Well, there are quite a lot of reasons why we haven’t been able to tour the US yet. First of all, there have been some members who have had problems with authorities in the past and there are thousands of rumours circulating online that none of us would be able to enter the country, which is totally and completely wrong. Then, we’ve had enormous problems with previous booking agents of ours who have tried to stop us from growing outside of Europe, and even inside of Europe for that matter, but that’s also fixed now as we’re currently working with a new agent and record label who are very keen to bring us over. You can expect that we’ll start touring the States as soon as a good offer has been made. And if that doesn’t happen we’ll surely find a solution with some festival over there. Actually, yesterday I was informed that there is also this gross misconception amongst the US media that we would be anti-Semitic, which is also not true, as I’ve always considered all life, no matter what colour or origin, disgusting. But this is also probably one of those things based on nasty little rumours and misconceptions about Shining in general. Hopefully, we’ll be able to convince the people over there that these are indeed only rumours and nothing more.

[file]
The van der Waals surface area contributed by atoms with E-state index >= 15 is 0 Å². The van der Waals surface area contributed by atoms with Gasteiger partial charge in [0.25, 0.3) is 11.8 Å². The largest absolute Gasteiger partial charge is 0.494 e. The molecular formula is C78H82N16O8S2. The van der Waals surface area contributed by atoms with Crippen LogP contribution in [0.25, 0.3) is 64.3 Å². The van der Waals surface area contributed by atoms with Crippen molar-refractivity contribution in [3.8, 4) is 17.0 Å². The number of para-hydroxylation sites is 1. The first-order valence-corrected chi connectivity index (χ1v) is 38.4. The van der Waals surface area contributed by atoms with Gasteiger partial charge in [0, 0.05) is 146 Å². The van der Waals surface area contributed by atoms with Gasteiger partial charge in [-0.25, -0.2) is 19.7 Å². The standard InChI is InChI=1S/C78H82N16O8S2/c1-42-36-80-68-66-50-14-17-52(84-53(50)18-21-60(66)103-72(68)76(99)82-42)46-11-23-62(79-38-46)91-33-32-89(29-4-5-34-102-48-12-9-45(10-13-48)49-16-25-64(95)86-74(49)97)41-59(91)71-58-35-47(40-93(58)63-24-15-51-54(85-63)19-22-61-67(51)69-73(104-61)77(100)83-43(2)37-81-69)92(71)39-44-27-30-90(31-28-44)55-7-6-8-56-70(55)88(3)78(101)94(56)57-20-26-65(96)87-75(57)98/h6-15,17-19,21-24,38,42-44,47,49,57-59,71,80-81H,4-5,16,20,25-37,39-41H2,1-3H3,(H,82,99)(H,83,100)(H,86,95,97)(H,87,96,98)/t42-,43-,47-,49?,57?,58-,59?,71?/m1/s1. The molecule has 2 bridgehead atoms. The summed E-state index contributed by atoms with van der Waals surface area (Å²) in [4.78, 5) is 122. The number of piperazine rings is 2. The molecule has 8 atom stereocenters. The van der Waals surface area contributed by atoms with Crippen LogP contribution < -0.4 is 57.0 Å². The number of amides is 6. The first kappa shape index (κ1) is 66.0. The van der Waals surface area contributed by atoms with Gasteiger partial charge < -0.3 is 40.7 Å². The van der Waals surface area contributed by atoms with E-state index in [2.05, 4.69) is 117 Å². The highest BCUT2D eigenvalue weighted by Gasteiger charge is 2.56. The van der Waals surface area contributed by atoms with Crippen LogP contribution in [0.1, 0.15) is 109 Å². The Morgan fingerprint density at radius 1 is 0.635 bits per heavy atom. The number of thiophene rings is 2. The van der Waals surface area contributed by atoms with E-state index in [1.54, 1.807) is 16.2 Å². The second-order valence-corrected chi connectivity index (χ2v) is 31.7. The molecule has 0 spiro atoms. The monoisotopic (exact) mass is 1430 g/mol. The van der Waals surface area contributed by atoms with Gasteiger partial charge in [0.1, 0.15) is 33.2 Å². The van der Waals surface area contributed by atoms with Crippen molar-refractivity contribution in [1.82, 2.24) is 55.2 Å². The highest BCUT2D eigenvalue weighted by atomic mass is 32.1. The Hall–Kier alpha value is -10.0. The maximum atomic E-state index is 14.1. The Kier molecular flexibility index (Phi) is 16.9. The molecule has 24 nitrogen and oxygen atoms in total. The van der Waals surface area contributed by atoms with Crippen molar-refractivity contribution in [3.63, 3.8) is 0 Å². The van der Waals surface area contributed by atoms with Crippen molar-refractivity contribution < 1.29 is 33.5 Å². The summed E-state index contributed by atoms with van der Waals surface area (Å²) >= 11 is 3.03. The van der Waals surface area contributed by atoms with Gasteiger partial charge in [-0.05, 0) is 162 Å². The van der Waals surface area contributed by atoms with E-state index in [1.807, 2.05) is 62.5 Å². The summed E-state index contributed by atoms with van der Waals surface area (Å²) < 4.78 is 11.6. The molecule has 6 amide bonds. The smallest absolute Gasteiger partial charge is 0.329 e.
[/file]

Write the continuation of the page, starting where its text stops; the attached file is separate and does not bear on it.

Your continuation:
kvarforth

There was a promotional photograph of you on the last album cycle, which featured you in a bride’s veil, sipping wine. That struck me as immediately interesting. I’ve never seen a black metal photograph like it. I was wondering where the idea for that photo came from and what you think of it?

I remember we were in need of some promotional photos for the release of the 8 ½ compilation album that Dark Essence Records put out in 2013, and I met up with this photographer and spent a few days with her in Stockholm. The pictures you are referring to were taken on the bed of her hotel room. She had these different coloured bridal veils in her luggage which I tore up and had on and around me while I was drinking some very fine Amarone she’d also brought from Italy. The whole photo-session was kind of fucked up and unfortunately most of the pictures didn’t quite turn out the way I wanted. So yeah, don’t know what to say really, but I am not particularly fond of them although I do like the fact that they differ quite a lot from what’s usually out there.